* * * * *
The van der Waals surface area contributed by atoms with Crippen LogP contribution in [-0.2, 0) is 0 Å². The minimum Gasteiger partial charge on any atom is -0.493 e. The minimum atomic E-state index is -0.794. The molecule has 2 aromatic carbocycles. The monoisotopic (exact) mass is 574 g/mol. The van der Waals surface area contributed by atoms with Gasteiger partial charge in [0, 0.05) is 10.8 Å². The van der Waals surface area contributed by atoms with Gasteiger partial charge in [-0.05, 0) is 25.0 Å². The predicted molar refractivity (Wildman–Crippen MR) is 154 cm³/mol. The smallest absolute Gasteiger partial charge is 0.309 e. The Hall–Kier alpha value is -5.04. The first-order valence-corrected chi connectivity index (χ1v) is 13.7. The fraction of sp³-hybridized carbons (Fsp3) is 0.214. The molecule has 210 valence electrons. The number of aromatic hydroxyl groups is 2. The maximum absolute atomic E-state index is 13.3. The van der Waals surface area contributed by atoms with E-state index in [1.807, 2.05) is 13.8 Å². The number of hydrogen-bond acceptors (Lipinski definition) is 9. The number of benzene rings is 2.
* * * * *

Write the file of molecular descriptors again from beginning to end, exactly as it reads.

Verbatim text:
The van der Waals surface area contributed by atoms with Crippen LogP contribution in [-0.2, 0) is 0 Å². The minimum Gasteiger partial charge on any atom is -0.493 e. The minimum atomic E-state index is -0.794. The molecule has 2 aromatic carbocycles. The monoisotopic (exact) mass is 574 g/mol. The van der Waals surface area contributed by atoms with Gasteiger partial charge in [0, 0.05) is 10.8 Å². The van der Waals surface area contributed by atoms with Gasteiger partial charge in [-0.05, 0) is 25.0 Å². The predicted molar refractivity (Wildman–Crippen MR) is 154 cm³/mol. The smallest absolute Gasteiger partial charge is 0.309 e. The Hall–Kier alpha value is -5.04. The first-order valence-corrected chi connectivity index (χ1v) is 13.7. The fraction of sp³-hybridized carbons (Fsp3) is 0.214. The molecule has 210 valence electrons. The number of aromatic hydroxyl groups is 2. The maximum absolute atomic E-state index is 13.3. The van der Waals surface area contributed by atoms with E-state index in [1.807, 2.05) is 13.8 Å². The number of hydrogen-bond acceptors (Lipinski definition) is 9. The number of benzene rings is 2.